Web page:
In the past several decades there has been a rise in workplace injuries related to carpal tunnel syndrome (CTS). In 2010 a study by the U.S. Center for Disease Control and Prevention (CDC) found that 3.1 percent of employed adults suffered from CTS. This injury occurs when the median nerve becomes pressed or squeezed at the wrist resulting in numbness, weakness and even pain in the wrist, hand, arm or elbow. Studies have shown that CTS is prevalent among those who work includes repetitive hand movement and is a fairly common office injury. If not treated CTS can become debilitating and lead to nerve damage. Thankfully, there are several treatments and methods to avoid this outcome.
Conventional Non-Surgical Treatments for Carpal Tunnel Syndrome
There are many non-surgical options to ease or cure the pain of CTS. Many are simple and can be purchased over the counter.
- Wrist Splinting: Those who suffer from CTS can purchase a simple wrist brace from any convivence or drug store. If the CTS is moderate wearing it during the night can relieve pressure on the median nerve. If the CTS is aggressive the suffer can wear the brace during the day while performing the task that aggravates the injury.
- Nonsteroidal Anti-Inflammatory Drugs (NSAIDs): Using over-the-counter medication such as ibuprofen or Advil can ease the inflammation caused by CTS. If the pain is particularly severe a doctor can prescribe something a stronger medication.
- Corticosteroids: This is a simple injection from a doctor which helps to ease inflammation and swelling. It is injected in the aggravated area.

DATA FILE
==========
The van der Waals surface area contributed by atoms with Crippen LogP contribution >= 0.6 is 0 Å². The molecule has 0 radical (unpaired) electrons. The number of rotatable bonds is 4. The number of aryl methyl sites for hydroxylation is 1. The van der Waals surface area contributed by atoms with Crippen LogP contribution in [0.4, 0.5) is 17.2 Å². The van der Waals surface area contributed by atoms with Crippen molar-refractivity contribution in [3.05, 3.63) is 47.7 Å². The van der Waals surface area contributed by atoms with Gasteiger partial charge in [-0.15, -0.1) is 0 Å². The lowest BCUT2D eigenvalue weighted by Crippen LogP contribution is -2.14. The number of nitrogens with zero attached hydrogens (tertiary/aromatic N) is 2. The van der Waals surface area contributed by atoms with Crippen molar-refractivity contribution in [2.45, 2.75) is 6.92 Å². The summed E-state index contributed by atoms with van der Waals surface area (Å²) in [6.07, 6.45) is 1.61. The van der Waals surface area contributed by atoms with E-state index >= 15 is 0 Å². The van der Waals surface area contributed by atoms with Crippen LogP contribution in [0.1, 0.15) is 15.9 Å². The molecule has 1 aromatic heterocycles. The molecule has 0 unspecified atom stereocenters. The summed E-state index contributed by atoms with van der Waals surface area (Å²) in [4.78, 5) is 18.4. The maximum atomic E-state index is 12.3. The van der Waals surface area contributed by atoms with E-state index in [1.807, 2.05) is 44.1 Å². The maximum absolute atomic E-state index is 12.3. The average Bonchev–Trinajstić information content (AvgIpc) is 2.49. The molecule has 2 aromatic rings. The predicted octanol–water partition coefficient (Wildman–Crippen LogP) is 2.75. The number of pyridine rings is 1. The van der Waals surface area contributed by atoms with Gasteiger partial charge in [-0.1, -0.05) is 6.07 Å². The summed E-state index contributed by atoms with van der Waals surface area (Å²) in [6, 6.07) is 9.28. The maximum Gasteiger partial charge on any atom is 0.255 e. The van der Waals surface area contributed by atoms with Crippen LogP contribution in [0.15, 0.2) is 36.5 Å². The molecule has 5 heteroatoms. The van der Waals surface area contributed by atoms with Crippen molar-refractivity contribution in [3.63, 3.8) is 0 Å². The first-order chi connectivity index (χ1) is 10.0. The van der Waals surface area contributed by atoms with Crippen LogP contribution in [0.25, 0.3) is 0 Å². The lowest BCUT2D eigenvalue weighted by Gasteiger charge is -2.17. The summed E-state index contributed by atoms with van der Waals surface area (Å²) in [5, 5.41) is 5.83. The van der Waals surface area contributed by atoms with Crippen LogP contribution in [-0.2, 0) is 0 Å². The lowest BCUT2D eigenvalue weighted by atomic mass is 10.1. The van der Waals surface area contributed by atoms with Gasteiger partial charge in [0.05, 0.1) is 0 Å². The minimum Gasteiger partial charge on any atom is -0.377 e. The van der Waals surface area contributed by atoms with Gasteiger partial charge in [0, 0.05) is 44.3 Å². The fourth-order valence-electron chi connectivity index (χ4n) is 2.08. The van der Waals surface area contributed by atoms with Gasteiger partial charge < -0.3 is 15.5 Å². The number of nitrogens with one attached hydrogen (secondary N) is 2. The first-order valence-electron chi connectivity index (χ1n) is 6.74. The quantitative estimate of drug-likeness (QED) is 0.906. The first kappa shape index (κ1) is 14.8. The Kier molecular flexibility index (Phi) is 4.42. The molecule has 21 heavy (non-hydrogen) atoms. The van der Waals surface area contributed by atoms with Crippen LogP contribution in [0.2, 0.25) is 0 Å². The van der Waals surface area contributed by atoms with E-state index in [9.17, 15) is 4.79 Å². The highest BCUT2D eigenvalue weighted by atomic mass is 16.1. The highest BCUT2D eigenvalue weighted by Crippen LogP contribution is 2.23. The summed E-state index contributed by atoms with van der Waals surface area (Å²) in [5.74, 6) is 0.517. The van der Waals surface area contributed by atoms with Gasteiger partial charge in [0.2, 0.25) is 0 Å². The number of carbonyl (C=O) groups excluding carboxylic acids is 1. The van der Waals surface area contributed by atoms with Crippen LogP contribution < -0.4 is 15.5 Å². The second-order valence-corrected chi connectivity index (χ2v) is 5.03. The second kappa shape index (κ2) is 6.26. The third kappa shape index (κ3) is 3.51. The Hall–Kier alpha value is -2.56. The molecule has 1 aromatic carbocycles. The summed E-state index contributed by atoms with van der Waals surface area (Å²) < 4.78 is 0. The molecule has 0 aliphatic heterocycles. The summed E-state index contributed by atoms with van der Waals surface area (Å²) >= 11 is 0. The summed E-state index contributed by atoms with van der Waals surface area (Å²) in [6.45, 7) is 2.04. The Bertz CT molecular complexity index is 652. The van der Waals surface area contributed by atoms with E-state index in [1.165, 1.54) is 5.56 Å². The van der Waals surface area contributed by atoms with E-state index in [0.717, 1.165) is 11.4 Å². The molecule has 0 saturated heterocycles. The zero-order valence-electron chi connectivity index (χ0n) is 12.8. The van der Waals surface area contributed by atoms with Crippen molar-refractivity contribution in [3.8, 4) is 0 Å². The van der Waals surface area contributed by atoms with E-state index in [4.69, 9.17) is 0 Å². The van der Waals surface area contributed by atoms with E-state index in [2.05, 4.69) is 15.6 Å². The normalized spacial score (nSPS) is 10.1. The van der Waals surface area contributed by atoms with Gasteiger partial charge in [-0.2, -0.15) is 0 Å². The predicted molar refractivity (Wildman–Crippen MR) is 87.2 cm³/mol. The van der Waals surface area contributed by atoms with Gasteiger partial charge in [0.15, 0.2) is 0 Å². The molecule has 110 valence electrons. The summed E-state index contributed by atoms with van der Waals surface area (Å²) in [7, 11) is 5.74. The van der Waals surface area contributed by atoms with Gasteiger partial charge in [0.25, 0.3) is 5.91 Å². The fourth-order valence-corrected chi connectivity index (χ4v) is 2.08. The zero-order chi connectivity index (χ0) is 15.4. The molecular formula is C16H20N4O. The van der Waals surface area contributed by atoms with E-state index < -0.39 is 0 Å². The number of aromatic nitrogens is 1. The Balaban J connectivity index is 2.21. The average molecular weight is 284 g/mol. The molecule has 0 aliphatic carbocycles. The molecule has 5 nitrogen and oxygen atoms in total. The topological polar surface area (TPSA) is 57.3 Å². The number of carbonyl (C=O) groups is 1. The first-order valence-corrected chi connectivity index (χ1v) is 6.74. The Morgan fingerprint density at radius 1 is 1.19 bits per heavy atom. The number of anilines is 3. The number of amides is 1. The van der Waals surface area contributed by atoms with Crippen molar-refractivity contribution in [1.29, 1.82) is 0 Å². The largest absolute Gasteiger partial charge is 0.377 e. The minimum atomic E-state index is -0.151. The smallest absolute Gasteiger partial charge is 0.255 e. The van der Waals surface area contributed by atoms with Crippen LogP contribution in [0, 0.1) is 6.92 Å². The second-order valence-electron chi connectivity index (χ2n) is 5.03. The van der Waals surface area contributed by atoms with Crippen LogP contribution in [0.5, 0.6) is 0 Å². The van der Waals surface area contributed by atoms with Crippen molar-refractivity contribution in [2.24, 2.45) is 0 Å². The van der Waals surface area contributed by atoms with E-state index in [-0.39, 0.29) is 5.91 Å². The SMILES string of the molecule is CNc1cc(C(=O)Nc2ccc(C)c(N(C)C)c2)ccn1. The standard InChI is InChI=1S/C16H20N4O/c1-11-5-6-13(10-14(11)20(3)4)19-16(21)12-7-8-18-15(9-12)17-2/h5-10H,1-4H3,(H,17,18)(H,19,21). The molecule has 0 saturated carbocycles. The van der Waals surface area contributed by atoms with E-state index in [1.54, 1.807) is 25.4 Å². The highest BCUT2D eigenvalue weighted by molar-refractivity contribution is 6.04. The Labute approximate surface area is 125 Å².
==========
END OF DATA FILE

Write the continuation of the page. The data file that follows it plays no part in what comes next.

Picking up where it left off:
- Stretches and Breaks: The simplest thing to do is to take regular breaks from the activity with aggravates the CTS. During such breaks stretching the hand, wrist and arms can relieve the tension around the nerve.
Surgical Options for Carpal Tunnel Syndrome
In some cases, non-surgical options are enough to eliminate the pain caused by CTS. In those instances, surgery is an option to consider. There are two popular surgeries offered to individuals ailing from CTS.
- Open Release Surgery: It is a simple surgery that cuts some away some ligament in the wrist to enlarge the carpal tunnel.
- Endoscopic Surgery: The surgeon makes two small incisions and uses a camera to view the nerve, ligament, and tendons. Then they make a small cut to the carpal ligament with a knife.
Contact a DuPage Worker’s Compensation Lawyer
In certain situations, carpal tunnel syndrome can be considered a work-related injury and an employee can seek compensation from their employer. The caring Wheaton work injury attorneys at David W. Clark, P.C. can help you determine whether your CTS could be considered work-related injury. For a free initial consultation, you can contact us at 630-665-5678.